This recipe comes from Aunty Beryl, Chef Floyd Caroz’s mum. We finessed it a bit, but left the soul untouched. The coconut milk gives it a delightful creaminess, while the chillies and pepper add a dash of heat.

  • Serves


  • Cook Time



  • 500 gm silver pomfret darnes or black pomfret or baby sole (skinned)
  • 400 ml coconut milk
  • 1 tbsp tamarind paste
  • ½ tsp cumin seeds
  • ½ tsp turmeric powder
  • ½ cup chopped onions
  • ¼ cup grated coconut
  • 8 medium-sized Kashmiri red chillies
  • 5 green chillies, slit
  • 4 tirphal
  • 3 pieces dried raw mango
  • 2 garlic cloves
  • Salt to taste


  1. Cut the fish into darnes and pat dry. Reserve for later.
  2. With some water and salt, grind together grated coconut, chopped onions, garlic, red chillies, cumin seeds and turmeric powder, until you get a smooth paste.
  3. Take a wide saucepot and add the paste with 500 ml water. Simmer the liquid on low heat till it is reduced by half. Stir occasionally.
  4. Strain into a small saucepan.
  5. Add in coconut milk and bring to a simmer on medium heat.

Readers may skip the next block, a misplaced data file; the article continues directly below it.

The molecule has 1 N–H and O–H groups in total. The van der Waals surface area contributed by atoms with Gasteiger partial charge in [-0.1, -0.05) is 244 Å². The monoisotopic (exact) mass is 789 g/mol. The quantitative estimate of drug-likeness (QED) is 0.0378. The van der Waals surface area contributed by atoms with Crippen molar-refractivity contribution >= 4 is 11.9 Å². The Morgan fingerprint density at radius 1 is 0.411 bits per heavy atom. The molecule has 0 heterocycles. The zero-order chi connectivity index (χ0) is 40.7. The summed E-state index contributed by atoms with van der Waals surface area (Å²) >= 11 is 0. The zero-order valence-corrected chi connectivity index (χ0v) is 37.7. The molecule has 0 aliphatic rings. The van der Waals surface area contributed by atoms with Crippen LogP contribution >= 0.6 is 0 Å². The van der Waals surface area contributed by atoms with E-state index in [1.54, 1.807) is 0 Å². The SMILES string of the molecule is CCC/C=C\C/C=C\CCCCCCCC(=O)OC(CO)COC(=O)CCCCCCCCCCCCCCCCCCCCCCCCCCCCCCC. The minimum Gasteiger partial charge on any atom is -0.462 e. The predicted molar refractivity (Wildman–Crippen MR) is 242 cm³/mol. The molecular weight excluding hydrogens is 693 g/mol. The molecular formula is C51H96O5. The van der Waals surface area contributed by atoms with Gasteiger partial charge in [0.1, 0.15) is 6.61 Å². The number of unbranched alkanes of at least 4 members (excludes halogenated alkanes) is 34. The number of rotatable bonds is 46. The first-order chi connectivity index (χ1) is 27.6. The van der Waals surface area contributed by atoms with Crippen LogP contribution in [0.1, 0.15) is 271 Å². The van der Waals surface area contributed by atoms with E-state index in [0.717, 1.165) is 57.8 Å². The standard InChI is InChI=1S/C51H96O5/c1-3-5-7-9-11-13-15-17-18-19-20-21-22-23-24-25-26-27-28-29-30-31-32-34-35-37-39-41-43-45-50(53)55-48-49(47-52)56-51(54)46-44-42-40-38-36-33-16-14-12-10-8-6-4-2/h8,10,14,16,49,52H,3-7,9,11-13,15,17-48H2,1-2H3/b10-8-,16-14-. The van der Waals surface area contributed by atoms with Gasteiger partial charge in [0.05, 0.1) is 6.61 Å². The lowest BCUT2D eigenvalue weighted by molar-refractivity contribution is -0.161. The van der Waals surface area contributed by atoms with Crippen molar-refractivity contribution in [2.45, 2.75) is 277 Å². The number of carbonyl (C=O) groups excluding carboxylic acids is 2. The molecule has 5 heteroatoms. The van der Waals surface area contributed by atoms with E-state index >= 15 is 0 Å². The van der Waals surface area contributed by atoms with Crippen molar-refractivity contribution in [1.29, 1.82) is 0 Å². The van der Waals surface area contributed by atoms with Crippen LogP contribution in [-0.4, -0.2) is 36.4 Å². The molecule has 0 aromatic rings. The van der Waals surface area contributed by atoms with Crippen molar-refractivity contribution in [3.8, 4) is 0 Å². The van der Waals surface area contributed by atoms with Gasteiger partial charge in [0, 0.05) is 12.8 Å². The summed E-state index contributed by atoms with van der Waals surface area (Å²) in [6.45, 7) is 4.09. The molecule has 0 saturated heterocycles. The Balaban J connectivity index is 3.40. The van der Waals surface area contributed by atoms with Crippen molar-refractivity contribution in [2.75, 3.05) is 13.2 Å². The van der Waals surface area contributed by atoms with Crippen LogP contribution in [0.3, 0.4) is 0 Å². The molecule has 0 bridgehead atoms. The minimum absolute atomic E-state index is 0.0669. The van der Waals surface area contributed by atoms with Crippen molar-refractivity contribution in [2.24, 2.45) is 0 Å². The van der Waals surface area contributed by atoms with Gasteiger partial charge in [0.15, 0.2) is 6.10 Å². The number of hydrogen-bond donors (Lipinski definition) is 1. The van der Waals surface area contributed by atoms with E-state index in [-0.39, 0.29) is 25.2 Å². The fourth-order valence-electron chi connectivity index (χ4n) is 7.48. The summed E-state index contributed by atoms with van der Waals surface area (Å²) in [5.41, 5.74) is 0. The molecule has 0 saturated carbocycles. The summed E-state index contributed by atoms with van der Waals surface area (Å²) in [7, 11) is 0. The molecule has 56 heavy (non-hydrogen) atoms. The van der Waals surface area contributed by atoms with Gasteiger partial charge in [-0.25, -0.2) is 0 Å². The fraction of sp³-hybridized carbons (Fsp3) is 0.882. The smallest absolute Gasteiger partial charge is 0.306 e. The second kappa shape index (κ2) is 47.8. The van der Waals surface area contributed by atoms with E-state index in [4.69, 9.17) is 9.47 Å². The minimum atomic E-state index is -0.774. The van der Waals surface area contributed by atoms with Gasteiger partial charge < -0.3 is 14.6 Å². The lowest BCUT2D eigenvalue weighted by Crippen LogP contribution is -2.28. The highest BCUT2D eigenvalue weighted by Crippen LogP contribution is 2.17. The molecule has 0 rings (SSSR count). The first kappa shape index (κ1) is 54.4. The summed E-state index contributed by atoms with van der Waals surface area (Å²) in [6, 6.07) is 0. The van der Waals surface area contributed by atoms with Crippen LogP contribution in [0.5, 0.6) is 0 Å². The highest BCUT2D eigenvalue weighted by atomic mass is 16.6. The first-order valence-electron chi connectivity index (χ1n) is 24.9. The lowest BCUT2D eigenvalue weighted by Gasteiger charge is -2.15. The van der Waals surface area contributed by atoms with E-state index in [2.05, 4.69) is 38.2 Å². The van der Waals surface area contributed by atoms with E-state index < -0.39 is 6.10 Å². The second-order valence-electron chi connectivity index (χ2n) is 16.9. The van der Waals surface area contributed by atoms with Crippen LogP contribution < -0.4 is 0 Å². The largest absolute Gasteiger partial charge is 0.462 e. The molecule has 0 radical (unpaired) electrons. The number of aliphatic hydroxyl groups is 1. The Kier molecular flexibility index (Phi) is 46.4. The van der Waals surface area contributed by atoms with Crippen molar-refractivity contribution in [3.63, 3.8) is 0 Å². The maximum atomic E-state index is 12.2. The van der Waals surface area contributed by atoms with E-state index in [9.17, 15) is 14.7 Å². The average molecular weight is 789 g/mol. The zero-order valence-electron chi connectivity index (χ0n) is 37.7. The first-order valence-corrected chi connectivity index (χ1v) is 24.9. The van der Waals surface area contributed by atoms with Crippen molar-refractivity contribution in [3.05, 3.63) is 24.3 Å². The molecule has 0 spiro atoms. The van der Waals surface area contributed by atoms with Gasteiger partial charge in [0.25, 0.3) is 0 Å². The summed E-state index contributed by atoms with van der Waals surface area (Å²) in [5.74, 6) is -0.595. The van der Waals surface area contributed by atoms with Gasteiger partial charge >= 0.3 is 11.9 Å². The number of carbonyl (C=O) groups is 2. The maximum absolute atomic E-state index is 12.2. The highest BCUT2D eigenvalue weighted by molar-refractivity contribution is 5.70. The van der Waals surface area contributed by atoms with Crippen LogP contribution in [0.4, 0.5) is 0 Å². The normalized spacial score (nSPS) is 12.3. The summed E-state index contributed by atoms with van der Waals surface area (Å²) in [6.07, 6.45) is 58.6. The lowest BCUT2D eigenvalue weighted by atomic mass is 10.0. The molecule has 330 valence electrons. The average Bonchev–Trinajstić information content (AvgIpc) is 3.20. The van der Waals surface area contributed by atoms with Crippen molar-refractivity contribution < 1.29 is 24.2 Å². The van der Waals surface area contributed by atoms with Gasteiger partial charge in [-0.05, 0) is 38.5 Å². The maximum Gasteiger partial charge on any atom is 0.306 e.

6. Toss in raw mango, tamarind paste and season with salt. Cook for 10 minutes.
  7. Finally, tip in the chillies and tirphal and let it steep and infuse overnight. This will allow the flavours to develop.
  8. When ready to serve the next day, reheat the curry in a medium saucepan on low heat, making sure not to scorch the pan.
  9. The curry should be smooth and bright orange in colour.
  10. Pull out the fish darnes from the refrigerator 30 minutes prior to serving and bring to room temperature. Season generously with salt on both sides.
  11. Poach the fish gently in the curry for approximately 6-8 minutes.
  12. Check for seasoning and serve with boiled red rice.
Hussain Shahzad

Hussain Shahzad

Hussain Shahzad, the Executive Chef at O Pedro, a Goa-inspired restaurant in Mumbai, is Scroll Food’s Chef of the Month for October. He started his career with the Oberoi Group of Hotels in Mumbai, before moving to New York, where he worked at the iconic Eleven Madison Park. His culinary adventures have taken him around the world and included a brief stint as a personal chef to Roger Federer. Before taking the reins at O Pedro, he was a part of the team at the award-winning The Bombay Canteen. A dynamic and bold chef, Hussain’s food philosophy is to showcase local produce using contemporary culinary techniques.

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